LEIBNIZ’S FINAL PHILOSOPHY
The Fifth Annual Conference of the Leibniz Society of North America
University of California, San Diego, June 15-17, 2011
Organized by Professor Donald Rutherford
In collaboration with Professor Thomas Leinkauf, Leibniz-Forschungsstelle, Münster
A large literature has arisen around the topic of the final form of Leibniz’s theoretical philosophy. Do his inquiries lead toward the theory of monads as a resolution of the metaphysical problems with which he had been occupied since the 1660s? Does Leibniz at the end of his career remain undecided between (or inconsistently committed to) two fundamentally opposed systems: the “idealism” of monads and the “realism” of living bodies? Or, alternatively, is the question of a “final system” the wrong one to pose about Leibniz’s philosophy? Should it perhaps be seen, rather, as an evolving engagement with a wide set of issues in natural philosophy, metaphysics, theology and moral philosophy, where there can be no assumption that Leibniz’s answers come together in a single, coherent system?
Answers to these interpretative questions have increased in sophistication as the full range of Leibniz’s writings have become available to the scholarly community. Only with the accelerated publication of the volumes of the Berlin Akademie edition since the 1990s, combined with the efforts of many scholars in Europe and North America, have we begun to approach an informed understanding of the textual basis on which such answers must be based. This work, however, remains incomplete. The challenge of synthesizing the huge collection of Leibniz’s writings (published and unpublished essays, drafts of essays, letters and drafts of letters to hundreds of correspondents) outstrips the capacity of any single researcher and demands cooperation on an international scale.
The goal of the Fifth Annual Conference of the Leibniz Society of North America is to survey the progress that has been made on both the interpretative and the textual fronts of Leibniz scholarship. The conference will bring together experts on the editing of Leibniz’s writings with leading contributors to the interpretative literature. Together, it is hoped these scholars will be able to map future directions for productive research and collaboration. In addition to invited talks, the conference will have room for a number of submitted papers. To this end, submissions are invited on the following topics:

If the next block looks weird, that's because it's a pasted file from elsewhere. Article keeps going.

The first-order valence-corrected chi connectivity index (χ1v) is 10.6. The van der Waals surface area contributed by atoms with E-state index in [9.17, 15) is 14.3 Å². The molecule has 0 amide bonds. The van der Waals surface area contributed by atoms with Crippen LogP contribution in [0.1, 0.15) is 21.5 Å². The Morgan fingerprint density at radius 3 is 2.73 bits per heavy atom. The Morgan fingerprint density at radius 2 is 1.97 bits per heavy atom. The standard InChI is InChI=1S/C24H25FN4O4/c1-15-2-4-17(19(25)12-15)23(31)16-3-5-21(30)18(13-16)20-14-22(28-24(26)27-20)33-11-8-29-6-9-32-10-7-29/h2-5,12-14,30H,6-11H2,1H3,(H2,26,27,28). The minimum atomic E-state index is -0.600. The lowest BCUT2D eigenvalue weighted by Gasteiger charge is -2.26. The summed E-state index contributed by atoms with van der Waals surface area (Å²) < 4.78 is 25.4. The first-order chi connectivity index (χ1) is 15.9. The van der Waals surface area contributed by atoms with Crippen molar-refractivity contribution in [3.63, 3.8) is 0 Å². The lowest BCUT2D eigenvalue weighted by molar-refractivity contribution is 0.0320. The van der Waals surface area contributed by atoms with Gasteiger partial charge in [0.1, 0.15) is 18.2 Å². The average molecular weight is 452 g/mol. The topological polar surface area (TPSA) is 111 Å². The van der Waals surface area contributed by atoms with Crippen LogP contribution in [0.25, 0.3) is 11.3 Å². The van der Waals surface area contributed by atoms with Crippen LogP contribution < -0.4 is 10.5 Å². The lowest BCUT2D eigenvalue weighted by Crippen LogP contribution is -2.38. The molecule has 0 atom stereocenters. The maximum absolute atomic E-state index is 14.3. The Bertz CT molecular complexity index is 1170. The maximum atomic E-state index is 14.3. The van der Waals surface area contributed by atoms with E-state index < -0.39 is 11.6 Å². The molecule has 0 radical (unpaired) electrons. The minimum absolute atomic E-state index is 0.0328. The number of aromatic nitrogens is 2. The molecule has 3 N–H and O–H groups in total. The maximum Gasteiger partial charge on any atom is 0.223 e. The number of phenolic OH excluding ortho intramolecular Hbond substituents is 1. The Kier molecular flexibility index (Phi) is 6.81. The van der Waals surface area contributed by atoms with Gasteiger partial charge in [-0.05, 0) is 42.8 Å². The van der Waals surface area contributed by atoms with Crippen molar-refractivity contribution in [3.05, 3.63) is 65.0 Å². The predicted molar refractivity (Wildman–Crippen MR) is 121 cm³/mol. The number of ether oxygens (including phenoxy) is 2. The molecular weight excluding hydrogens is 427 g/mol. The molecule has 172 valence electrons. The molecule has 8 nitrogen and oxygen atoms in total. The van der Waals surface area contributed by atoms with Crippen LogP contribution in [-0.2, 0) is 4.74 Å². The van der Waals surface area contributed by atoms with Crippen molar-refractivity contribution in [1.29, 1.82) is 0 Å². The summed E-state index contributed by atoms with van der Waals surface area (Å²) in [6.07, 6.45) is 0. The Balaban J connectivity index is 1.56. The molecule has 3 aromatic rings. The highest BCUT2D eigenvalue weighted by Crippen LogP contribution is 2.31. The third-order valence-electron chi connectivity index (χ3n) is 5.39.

• Philosophical issues that figure centrally in writings from the last decade and a half of Leibniz’s career
• The systematicity of Leibniz’s thought, and the degree to which ideals of systematicity are, or are not, realized within it
• The organization and representation of Leibniz’s corpus, and the grounds for distinguishing philosophical and extra-philososophical parts of it.
Submissions should take the form of abstracts of 800 words or less, and should be sent electronically to the conference organizer, Donald Rutherford (email@example.com), as .pdf documents. The deadline for the receipt of submissions is March 1, 2011. Details of the final program will be available later that month.